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Higher Abstinence Rates in Many African Nations than in USA (9/04) PDF Print E-mail

No one can deny that HIV/AIDS is an epidemic in Africa. What can be questioned is how the world should deal with the crisis. Recent studies pour water on the fire of contraception distributors across the globe who promote the myth that Africans are unable to abstain from sex and are, therefore, in dire need of condoms. The recent uproar surrounding President Bush's decision to fund abstinence education efforts in Africa may soon be but a quiet whisper as studies reporting incredibly high rates of abstinence in many African nations begin to circulate...

For Abstinence Research and Studies, click here.

You don't have to have a federal grant to teach abstinence until marriage. You don't have to tell them about your past; just tell them how to protect their future! To teach your tweens and teens how to eliminate the risks by abstaining from sexual activity, click here. They want to hear from you...

Recent reports from the U.S. Department of Health and Human Services (HHS), Division of Health Studies reveal the following: In Rwanda, 94 percent of 15-19 year old boys practiced abstinence (DHS 2000). In Ethiopia, 90 percent of males ages 15-19 were abstinent (DHS 2000). In Ghana, 85 percent of males ages 15-19 practiced abstinence (DHS 1998). In Nigeria, 83 percent of males ages 15-19 were abstinent (DHS 2003). In Zimbabwe, 78 percent of males ages 15-19 practiced abstinence. Estimates for Uganda's young men are roughly 78 percent.

Surveys have also shown that monogamy rates in many African nations are higher than previously thought. Those who are sexually active usually have only one partner, most often a spouse.

This data concurs with other recently released studies cited in a recent Africare Report:

"The most recent behavioral surveys (by DHS, PSI, LoveLife, Univ. of Capetown, etc) show that nowadays, slight majorities (55%-64%) of youth 15-19, M+F together, are reporting no sex partner at all in the past year. We Western AIDS experts scoff at these data, but that is what our million-dollar surveys are saying. The Nelson Mandela National Survey (Univ. of Capetown, 2003) even found that 23.1% of South African youth 15-19 were reporting secondary abstinence (i.e., no sex for one year, among those who had a previous sexual debut)."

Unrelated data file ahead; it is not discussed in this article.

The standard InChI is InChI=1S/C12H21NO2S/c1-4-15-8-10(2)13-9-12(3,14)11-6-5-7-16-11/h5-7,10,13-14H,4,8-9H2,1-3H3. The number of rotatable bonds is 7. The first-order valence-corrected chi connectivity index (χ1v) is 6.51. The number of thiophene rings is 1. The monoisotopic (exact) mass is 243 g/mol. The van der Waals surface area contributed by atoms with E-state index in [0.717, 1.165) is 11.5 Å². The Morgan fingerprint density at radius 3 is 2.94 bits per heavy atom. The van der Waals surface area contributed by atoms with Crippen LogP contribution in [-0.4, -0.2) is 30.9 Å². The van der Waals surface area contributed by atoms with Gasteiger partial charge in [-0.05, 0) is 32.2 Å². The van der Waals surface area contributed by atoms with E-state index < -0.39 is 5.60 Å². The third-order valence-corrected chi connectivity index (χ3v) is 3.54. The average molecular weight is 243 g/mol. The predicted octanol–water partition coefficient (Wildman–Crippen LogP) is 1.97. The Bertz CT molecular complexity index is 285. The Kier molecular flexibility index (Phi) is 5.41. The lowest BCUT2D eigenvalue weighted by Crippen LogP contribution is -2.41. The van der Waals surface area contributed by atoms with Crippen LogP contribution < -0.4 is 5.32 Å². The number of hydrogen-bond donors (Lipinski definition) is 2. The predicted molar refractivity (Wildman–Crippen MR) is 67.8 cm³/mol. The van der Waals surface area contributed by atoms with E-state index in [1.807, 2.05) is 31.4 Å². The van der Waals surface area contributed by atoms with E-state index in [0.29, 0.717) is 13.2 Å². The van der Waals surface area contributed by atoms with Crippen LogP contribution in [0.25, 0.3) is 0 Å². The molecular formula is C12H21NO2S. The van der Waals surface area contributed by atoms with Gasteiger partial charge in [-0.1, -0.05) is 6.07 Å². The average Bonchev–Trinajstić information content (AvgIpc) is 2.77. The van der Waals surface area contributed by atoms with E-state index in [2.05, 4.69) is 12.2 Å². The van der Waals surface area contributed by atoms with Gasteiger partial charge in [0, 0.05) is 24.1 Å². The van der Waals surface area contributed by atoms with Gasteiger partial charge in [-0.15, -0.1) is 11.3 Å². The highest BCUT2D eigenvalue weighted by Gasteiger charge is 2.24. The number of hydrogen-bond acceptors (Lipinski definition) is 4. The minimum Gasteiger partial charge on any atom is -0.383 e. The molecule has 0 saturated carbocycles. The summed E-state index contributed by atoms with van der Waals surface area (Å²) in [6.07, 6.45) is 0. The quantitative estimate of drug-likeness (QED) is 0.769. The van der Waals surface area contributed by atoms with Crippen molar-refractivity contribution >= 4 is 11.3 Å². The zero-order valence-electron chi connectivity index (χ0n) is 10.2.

While the majority of American teenagers are not having sex, the abstinence rates in these African nations are significantly higher than that of the United States. Why, then, do the false caricatures persist which paint Africans as sexually active from an early age and unable to remain faithful to one partner because of societal pressures and tradition? Why is the Western world spending billions of dollars exporting birth control that is not needed? Why has this data not been reported? Is it an unintentional oversight or a calculated omission?

It is believed that many African nations will soon see a measured decline in HIV/AIDS rates as a result of abstinent young adults and teens. Indeed, some decline is already notable in Kenya, Ghana, Ethiopia, Rwanda, and Swaziland.

The results of these studies prove the need to reexamine the culture of developing African nations before shipping millions more condoms across the Atlantic. HIV/AIDS is a painful, agonizing disease that deserves the world's compassionate attention. How many more lives could we help if our resources were devoted only to prevention methods that work and to the nursing and hospice care of those already afflicted?

The question that we must now ask is, "With abstinence and monogamy rates like these, who needs condoms?"
[Abstinence Clearinghouse, Breaking News Update, Jessemyn Pekari, 9Sept04]

 
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